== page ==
GOT A LIGHT?: The No Smoking Orchestra brings its upbeat optimistic show to Vilnius.
RIGA - People are used to the fact that popular culture offers various ways for how to relax and enjoy one’s spare time. Music is one of them. However, in the environment where music likes to have its rules and standards, it appears that some artists choose to go in different directions, opposing the main factories of popular music. There we can see Emir Kusturica and The No Smoking Orchestra, a melodically expressive musical union which fascinates with its mentality. The band is going to play its only concert in the Baltics at Pramogu Arena in Vilnius on Dec. 29.
Created in 1980 in Sarajevo, former Yugoslavia and today’s Bosnia and Herzegovina, the band was known for its musical manner, which stressed the territory’s cultural resistance movement called ‘New Primitivism’ and the radio and television show “Top Lista Nadrealista.” The No Smoking band, with the original name literally translated as ‘Zabranjeno Pusenje’ in the Serbo-Croatian language, soon became a national hit when they released their first album “Das ist Walter,” with the chart breaker “Zenica blues” up front, selling more than 100,000 copies in Yugoslavia. Moving away from the most popular music styles of that time, members of the band performed their techno-rock, full of serious and sometimes satirical lyrics alongside with their musical approach, mostly combining folk music and garage rock.
Yet the success of the second album was cut short after comments on the statesman Marshal Tito’s death were criticized by the media, resulting in a boycott of the album and tour. By 1989 they released another two albums, but the war in the territory stopped the activities of the band. One half of it moved to Belgrade, Serbia, and was renamed “No Smoking Orchestra,” while the other part of the band continued to play under the old name. The band saw its second wind at the end of the 1990s, offering a place in the band to the independent filmmaker Emir Kusturica and building their international reputation.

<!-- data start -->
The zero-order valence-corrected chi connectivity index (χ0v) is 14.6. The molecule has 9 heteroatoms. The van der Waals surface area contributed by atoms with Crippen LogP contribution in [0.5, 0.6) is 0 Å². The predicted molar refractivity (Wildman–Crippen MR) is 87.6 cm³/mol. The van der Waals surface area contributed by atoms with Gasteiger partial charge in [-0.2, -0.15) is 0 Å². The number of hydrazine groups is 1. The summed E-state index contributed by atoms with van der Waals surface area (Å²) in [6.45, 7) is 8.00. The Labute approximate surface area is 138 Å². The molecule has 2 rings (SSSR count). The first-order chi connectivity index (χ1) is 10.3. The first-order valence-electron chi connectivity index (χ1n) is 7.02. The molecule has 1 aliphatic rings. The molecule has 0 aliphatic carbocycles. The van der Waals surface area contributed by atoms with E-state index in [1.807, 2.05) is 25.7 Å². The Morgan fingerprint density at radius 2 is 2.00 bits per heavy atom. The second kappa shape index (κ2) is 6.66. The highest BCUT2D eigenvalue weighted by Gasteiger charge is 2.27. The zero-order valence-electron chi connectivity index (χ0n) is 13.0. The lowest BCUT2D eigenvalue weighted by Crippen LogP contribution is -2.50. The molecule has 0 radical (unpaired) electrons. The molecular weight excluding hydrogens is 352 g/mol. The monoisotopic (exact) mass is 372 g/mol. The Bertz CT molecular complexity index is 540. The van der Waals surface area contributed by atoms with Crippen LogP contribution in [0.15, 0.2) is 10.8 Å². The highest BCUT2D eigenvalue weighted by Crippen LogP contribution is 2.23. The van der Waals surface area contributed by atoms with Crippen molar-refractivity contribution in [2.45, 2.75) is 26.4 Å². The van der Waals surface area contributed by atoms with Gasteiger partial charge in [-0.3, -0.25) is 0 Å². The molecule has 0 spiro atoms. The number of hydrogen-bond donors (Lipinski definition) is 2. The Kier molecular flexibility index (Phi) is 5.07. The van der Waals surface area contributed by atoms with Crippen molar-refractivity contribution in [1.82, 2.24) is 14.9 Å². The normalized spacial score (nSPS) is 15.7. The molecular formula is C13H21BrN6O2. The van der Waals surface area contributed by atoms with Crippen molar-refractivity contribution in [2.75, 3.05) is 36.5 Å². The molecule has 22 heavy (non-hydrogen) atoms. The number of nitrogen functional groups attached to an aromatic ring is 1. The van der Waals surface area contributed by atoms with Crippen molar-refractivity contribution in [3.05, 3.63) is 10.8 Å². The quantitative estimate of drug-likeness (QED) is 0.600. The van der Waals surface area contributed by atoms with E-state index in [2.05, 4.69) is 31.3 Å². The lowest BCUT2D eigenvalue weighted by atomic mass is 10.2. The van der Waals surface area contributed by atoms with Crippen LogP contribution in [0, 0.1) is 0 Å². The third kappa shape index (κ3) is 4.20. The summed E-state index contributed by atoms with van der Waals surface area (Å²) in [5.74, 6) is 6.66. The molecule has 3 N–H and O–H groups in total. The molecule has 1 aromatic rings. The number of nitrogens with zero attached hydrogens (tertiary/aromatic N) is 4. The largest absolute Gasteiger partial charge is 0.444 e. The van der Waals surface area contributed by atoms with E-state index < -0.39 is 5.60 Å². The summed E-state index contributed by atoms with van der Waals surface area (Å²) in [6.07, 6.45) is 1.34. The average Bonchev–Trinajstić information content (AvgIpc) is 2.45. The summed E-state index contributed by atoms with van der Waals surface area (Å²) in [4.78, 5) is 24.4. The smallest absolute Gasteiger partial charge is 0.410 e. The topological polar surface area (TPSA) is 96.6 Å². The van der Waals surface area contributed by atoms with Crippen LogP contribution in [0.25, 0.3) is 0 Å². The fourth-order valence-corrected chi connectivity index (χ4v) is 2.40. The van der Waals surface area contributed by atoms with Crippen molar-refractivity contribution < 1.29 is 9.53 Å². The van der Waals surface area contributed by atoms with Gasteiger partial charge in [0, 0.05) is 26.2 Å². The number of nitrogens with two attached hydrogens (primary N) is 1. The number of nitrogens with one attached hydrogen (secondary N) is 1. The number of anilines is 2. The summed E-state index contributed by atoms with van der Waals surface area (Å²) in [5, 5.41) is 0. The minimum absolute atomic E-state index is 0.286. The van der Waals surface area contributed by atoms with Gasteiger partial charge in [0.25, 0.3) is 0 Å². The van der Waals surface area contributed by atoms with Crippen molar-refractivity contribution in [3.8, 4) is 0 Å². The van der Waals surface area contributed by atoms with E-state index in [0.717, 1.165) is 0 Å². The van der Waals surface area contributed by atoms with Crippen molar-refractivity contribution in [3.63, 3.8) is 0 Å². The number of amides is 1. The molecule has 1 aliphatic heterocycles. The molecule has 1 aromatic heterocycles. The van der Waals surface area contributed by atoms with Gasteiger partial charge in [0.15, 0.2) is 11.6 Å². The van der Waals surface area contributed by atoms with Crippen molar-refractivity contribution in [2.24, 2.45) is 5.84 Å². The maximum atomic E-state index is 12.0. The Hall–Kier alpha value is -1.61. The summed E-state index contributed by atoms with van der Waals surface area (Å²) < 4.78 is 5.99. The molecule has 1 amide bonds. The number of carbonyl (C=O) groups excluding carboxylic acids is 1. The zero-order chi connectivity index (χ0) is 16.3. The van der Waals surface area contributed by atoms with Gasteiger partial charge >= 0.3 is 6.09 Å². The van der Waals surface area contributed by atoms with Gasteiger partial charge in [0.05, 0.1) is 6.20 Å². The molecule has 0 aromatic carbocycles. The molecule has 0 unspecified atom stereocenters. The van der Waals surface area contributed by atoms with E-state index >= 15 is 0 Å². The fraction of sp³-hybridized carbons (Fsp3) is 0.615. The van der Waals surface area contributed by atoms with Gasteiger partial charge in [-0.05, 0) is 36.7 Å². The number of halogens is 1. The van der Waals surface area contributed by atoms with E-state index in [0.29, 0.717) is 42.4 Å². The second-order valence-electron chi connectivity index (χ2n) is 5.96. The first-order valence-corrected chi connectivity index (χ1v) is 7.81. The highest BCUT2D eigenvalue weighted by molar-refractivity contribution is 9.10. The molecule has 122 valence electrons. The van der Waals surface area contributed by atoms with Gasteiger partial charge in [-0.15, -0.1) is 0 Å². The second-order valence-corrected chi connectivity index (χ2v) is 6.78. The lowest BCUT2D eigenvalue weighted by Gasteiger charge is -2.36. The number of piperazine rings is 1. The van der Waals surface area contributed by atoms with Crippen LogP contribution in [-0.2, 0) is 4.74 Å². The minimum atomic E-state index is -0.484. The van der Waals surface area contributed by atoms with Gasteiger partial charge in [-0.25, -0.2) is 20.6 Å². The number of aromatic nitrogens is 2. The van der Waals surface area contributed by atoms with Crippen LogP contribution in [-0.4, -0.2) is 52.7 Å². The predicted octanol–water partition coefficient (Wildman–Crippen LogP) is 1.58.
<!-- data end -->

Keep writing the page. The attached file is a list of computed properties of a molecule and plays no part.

Emir Kusturica and the band are obviously an interesting addition to the music, laughing about common standards and reflecting their own point of view. For the most conservative part of society, the insight on things they present may seem too open and impolite, as they easily showcase their emotions about the processes that happen around them without any remorse that somebody may not like these comments. Moreover, they feel it is their responsibility to speak out loudly. Probably their directness has made the band true and credible. Their simplicity, on the other hand, makes sure that the music they play is understood by everyone who attends their concerts. Still, the prospective visitor to the Vilnius concert must be aware that there is a small chance to see a show which will impersonate the calmness of Christmas as the band’s music is all about fun, Yugoslavian rhythms, Gypsy spirit and provocation.
In the end it can be said that the music surprises with its mentality. It is able to reach the roots of the personality and explore feelings which can somehow be described as joy in tough times. Remembering that many tunes of the band had been released in the period which was not easy for the nations of former Yugoslavia, it is strange to see that melodies of songs are mostly up tempo, shows are full of great emotions, rather than complaints about a sad destiny. And this may really be the biggest advantage of a concert where the roughest experience possible is left in the background, letting entertainment be the front-runner.
Ticket information can be found on www.bilietai.lt